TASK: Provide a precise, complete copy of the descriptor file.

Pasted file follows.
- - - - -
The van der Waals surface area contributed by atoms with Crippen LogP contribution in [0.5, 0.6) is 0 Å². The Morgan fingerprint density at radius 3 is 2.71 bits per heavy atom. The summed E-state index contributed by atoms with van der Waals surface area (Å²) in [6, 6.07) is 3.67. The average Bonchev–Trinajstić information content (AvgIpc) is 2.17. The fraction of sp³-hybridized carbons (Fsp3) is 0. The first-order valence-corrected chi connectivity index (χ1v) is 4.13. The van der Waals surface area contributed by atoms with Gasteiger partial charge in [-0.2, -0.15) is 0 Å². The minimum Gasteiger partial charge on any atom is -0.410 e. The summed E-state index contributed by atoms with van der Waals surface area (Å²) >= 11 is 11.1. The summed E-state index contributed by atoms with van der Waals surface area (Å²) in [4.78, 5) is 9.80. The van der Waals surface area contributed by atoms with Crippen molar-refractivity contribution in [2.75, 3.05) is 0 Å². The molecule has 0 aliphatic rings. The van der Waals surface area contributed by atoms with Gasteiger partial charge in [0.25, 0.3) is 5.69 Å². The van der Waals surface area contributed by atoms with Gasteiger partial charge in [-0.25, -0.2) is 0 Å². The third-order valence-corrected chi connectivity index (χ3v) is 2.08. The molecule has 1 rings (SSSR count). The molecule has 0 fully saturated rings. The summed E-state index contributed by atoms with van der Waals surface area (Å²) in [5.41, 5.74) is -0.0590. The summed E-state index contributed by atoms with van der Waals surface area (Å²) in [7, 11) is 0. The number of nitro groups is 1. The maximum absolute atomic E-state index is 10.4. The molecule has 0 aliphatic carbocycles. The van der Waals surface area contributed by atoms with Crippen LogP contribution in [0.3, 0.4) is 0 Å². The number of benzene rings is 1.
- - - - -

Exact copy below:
The van der Waals surface area contributed by atoms with Crippen LogP contribution in [0.5, 0.6) is 0 Å². The Morgan fingerprint density at radius 3 is 2.71 bits per heavy atom. The summed E-state index contributed by atoms with van der Waals surface area (Å²) in [6, 6.07) is 3.67. The average Bonchev–Trinajstić information content (AvgIpc) is 2.17. The fraction of sp³-hybridized carbons (Fsp3) is 0. The first-order valence-corrected chi connectivity index (χ1v) is 4.13. The van der Waals surface area contributed by atoms with Gasteiger partial charge in [-0.2, -0.15) is 0 Å². The minimum Gasteiger partial charge on any atom is -0.410 e. The summed E-state index contributed by atoms with van der Waals surface area (Å²) >= 11 is 11.1. The summed E-state index contributed by atoms with van der Waals surface area (Å²) in [4.78, 5) is 9.80. The van der Waals surface area contributed by atoms with Crippen molar-refractivity contribution in [2.75, 3.05) is 0 Å². The molecule has 0 aliphatic rings. The van der Waals surface area contributed by atoms with Gasteiger partial charge in [0.25, 0.3) is 5.69 Å². The van der Waals surface area contributed by atoms with Gasteiger partial charge in [-0.25, -0.2) is 0 Å². The third-order valence-corrected chi connectivity index (χ3v) is 2.08. The molecule has 1 rings (SSSR count). The molecule has 0 fully saturated rings. The summed E-state index contributed by atoms with van der Waals surface area (Å²) in [5.41, 5.74) is -0.0590. The summed E-state index contributed by atoms with van der Waals surface area (Å²) in [7, 11) is 0. The number of nitro groups is 1. The maximum absolute atomic E-state index is 10.4. The molecule has 0 aliphatic carbocycles. The van der Waals surface area contributed by atoms with Crippen LogP contribution in [0.3, 0.4) is 0 Å². The number of benzene rings is 1.